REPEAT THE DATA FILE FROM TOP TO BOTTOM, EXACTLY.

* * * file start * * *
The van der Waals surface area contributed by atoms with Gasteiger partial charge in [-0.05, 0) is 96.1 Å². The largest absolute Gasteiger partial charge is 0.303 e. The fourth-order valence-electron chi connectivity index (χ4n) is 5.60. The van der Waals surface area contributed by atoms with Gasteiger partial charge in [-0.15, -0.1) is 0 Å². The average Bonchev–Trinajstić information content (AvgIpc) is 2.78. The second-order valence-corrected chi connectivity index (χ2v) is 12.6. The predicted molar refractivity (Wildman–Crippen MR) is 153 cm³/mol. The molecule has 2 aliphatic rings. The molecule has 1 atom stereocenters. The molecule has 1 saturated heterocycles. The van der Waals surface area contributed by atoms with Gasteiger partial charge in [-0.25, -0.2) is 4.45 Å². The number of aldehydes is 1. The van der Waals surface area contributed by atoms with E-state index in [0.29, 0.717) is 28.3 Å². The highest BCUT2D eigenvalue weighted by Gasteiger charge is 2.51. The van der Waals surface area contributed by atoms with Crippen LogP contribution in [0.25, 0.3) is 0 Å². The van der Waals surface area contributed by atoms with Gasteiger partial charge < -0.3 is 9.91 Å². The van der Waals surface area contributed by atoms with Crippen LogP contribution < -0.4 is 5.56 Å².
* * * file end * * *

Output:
The van der Waals surface area contributed by atoms with Gasteiger partial charge in [-0.05, 0) is 96.1 Å². The largest absolute Gasteiger partial charge is 0.303 e. The fourth-order valence-electron chi connectivity index (χ4n) is 5.60. The van der Waals surface area contributed by atoms with Gasteiger partial charge in [-0.15, -0.1) is 0 Å². The average Bonchev–Trinajstić information content (AvgIpc) is 2.78. The second-order valence-corrected chi connectivity index (χ2v) is 12.6. The predicted molar refractivity (Wildman–Crippen MR) is 153 cm³/mol. The molecule has 2 aliphatic rings. The molecule has 1 atom stereocenters. The molecule has 1 saturated heterocycles. The van der Waals surface area contributed by atoms with Gasteiger partial charge in [-0.25, -0.2) is 4.45 Å². The number of aldehydes is 1. The van der Waals surface area contributed by atoms with E-state index in [0.29, 0.717) is 28.3 Å². The highest BCUT2D eigenvalue weighted by Gasteiger charge is 2.51. The van der Waals surface area contributed by atoms with Crippen LogP contribution in [0.25, 0.3) is 0 Å². The van der Waals surface area contributed by atoms with Gasteiger partial charge < -0.3 is 9.91 Å². The van der Waals surface area contributed by atoms with Crippen LogP contribution < -0.4 is 5.56 Å².